Testing iOS Apps for Tough Network Conditions

Testing iOS Apps

If you are writing an app for smartphones, its performance depends as much as anything on the condition of the network behind it. But, do you test for adverse network conditions? No, then you should start now.

Some time ago I found a very cool article about Network Link Conditioner written by Mattt Thompson. This paragraph, in particular, got my attention,

There is, though, one critical factor that app developers often miss the first time around, and that is network condition, or more specifically the latency and bandwidth of an Internet connection. For something so essential to a user’s experience with a product, it’s unfortunate that most developers take an ad-hoc approach to field testing different kinds of environments, if at all.

Honestly, I was one of those developer that often miss the importance of test the app on adverse networks conditions. I know, shame on me.

The Problem

I was “forced” to look for a tool that could help me to simulate adverse networking environments when the app I was working on started to freeze under “strange” circumstances!

I spent a lot of time trying to figure out what could be the issue. Then, I realized that it could be because of a bad internet connection. So, I took my iPhone and walked around the office until I got to a spot with a faint wireless signal and, BAM, the app froze on me.

The Solution

The first tool that I found was speedLimit it is very straight forward. You can limit your network bandwidth to one of the following configurations,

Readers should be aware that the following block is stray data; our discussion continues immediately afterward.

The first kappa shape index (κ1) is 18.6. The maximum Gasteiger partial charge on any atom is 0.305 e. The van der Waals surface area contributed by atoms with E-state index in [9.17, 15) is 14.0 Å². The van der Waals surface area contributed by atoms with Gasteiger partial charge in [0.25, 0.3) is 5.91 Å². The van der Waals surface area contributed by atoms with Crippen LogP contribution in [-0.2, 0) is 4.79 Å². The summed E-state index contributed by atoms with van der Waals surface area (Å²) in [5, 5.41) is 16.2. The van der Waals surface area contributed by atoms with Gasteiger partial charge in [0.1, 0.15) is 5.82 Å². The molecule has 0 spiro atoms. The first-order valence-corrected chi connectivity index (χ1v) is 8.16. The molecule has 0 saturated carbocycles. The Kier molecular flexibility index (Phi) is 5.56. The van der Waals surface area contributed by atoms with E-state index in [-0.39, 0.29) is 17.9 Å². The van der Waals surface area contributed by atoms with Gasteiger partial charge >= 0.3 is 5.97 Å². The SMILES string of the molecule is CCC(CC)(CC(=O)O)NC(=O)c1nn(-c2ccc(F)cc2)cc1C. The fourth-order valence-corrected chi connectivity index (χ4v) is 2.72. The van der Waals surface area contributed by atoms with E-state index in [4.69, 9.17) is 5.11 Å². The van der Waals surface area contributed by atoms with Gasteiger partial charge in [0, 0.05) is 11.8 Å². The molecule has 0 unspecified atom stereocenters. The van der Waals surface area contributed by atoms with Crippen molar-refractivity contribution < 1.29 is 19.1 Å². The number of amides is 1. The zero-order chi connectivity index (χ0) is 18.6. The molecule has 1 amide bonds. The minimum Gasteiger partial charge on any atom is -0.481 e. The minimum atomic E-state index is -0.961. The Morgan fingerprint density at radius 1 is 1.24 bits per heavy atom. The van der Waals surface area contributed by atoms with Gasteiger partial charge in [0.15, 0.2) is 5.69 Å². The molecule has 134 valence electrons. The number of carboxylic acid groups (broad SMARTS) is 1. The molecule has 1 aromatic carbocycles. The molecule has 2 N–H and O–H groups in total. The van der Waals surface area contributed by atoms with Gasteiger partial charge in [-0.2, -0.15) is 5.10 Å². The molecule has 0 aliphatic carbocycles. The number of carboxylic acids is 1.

• DSL
  • Edge
  • 3G
  • Dialup

Also, it can be configured to only affect the request to the hosts in a list.

I finally found the problem with my app by using this tool. I was using Reachability. That is not a bad thing, but I was calling the method as part of a synchronous call and the app hung waiting for a response from the server.

Yes, I know: a synchronous call as part of the main thread, who does that?

In my defense, I was just starting developing on iOS. The thing is that you lean more from your mistakes than from your victories.

The Recommendation

Since Lion OS, I started to use the Xcode tool Network Link Conditioner instead of SpeedLimit. Network Link Conditioner has a few cool features. For instance, you can install that tool on a real device and do your testing there. SpeedLimit is limited to the iPhone simulator.

So please, take at look to Network Link Conditioner. Give this tool a try and you will see how useful it can be.

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